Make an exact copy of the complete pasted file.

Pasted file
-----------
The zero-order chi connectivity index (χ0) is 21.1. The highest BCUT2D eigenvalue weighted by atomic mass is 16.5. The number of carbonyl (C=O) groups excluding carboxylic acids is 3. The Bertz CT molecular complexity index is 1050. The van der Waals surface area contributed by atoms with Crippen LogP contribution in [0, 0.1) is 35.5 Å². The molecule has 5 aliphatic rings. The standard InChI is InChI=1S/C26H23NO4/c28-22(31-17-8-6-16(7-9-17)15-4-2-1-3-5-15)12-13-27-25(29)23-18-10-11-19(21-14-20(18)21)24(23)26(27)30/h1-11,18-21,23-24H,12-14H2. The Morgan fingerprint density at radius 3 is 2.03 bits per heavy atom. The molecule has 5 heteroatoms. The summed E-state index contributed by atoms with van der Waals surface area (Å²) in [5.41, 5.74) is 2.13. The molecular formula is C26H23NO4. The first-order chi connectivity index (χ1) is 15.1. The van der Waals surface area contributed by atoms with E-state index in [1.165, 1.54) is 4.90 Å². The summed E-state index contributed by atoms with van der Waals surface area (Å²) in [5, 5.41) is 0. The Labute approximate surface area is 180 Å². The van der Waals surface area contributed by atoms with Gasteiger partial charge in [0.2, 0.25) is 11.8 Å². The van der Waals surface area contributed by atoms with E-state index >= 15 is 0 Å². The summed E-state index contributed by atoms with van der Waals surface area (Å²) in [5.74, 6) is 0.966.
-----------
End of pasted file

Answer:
The zero-order chi connectivity index (χ0) is 21.1. The highest BCUT2D eigenvalue weighted by atomic mass is 16.5. The number of carbonyl (C=O) groups excluding carboxylic acids is 3. The Bertz CT molecular complexity index is 1050. The van der Waals surface area contributed by atoms with Crippen LogP contribution in [0, 0.1) is 35.5 Å². The molecule has 5 aliphatic rings. The standard InChI is InChI=1S/C26H23NO4/c28-22(31-17-8-6-16(7-9-17)15-4-2-1-3-5-15)12-13-27-25(29)23-18-10-11-19(21-14-20(18)21)24(23)26(27)30/h1-11,18-21,23-24H,12-14H2. The Morgan fingerprint density at radius 3 is 2.03 bits per heavy atom. The molecule has 5 heteroatoms. The summed E-state index contributed by atoms with van der Waals surface area (Å²) in [5.41, 5.74) is 2.13. The molecular formula is C26H23NO4. The first-order chi connectivity index (χ1) is 15.1. The van der Waals surface area contributed by atoms with E-state index in [1.165, 1.54) is 4.90 Å². The summed E-state index contributed by atoms with van der Waals surface area (Å²) in [5, 5.41) is 0. The Labute approximate surface area is 180 Å². The van der Waals surface area contributed by atoms with Gasteiger partial charge in [0.2, 0.25) is 11.8 Å². The van der Waals surface area contributed by atoms with E-state index >= 15 is 0 Å². The summed E-state index contributed by atoms with van der Waals surface area (Å²) in [5.74, 6) is 0.966.